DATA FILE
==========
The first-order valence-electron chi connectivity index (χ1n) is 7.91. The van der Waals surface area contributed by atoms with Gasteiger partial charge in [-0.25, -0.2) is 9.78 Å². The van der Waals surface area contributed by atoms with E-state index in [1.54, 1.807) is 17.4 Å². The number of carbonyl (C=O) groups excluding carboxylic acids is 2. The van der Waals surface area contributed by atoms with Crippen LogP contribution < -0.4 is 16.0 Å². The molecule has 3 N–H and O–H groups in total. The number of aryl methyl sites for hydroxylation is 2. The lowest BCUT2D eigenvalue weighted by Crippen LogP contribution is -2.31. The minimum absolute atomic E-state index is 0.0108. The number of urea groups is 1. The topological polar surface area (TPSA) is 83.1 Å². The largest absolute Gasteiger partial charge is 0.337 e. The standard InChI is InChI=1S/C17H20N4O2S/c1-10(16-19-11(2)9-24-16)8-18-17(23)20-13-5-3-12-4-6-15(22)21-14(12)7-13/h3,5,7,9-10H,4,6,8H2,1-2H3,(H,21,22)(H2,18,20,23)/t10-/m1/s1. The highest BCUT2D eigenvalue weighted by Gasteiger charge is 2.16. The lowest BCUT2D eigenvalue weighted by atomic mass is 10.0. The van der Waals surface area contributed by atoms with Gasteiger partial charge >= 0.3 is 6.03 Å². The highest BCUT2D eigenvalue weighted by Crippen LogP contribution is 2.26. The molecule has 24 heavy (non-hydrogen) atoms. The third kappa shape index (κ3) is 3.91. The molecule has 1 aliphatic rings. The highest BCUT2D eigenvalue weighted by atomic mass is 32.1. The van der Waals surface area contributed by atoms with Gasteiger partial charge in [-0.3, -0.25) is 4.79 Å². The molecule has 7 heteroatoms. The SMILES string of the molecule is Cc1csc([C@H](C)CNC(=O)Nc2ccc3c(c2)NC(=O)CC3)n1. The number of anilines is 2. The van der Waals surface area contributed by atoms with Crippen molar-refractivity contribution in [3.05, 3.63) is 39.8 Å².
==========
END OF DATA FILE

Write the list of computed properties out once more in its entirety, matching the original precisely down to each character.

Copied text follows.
The first-order valence-electron chi connectivity index (χ1n) is 7.91. The van der Waals surface area contributed by atoms with Gasteiger partial charge in [-0.25, -0.2) is 9.78 Å². The van der Waals surface area contributed by atoms with E-state index in [1.54, 1.807) is 17.4 Å². The number of carbonyl (C=O) groups excluding carboxylic acids is 2. The van der Waals surface area contributed by atoms with Crippen LogP contribution < -0.4 is 16.0 Å². The molecule has 3 N–H and O–H groups in total. The number of aryl methyl sites for hydroxylation is 2. The lowest BCUT2D eigenvalue weighted by Crippen LogP contribution is -2.31. The minimum absolute atomic E-state index is 0.0108. The number of urea groups is 1. The topological polar surface area (TPSA) is 83.1 Å². The largest absolute Gasteiger partial charge is 0.337 e. The standard InChI is InChI=1S/C17H20N4O2S/c1-10(16-19-11(2)9-24-16)8-18-17(23)20-13-5-3-12-4-6-15(22)21-14(12)7-13/h3,5,7,9-10H,4,6,8H2,1-2H3,(H,21,22)(H2,18,20,23)/t10-/m1/s1. The highest BCUT2D eigenvalue weighted by Gasteiger charge is 2.16. The lowest BCUT2D eigenvalue weighted by atomic mass is 10.0. The van der Waals surface area contributed by atoms with Gasteiger partial charge >= 0.3 is 6.03 Å². The highest BCUT2D eigenvalue weighted by Crippen LogP contribution is 2.26. The molecule has 24 heavy (non-hydrogen) atoms. The third kappa shape index (κ3) is 3.91. The molecule has 1 aliphatic rings. The highest BCUT2D eigenvalue weighted by atomic mass is 32.1. The van der Waals surface area contributed by atoms with Gasteiger partial charge in [-0.3, -0.25) is 4.79 Å². The molecule has 7 heteroatoms. The SMILES string of the molecule is Cc1csc([C@H](C)CNC(=O)Nc2ccc3c(c2)NC(=O)CC3)n1. The number of anilines is 2. The van der Waals surface area contributed by atoms with Crippen molar-refractivity contribution in [3.05, 3.63) is 39.8 Å².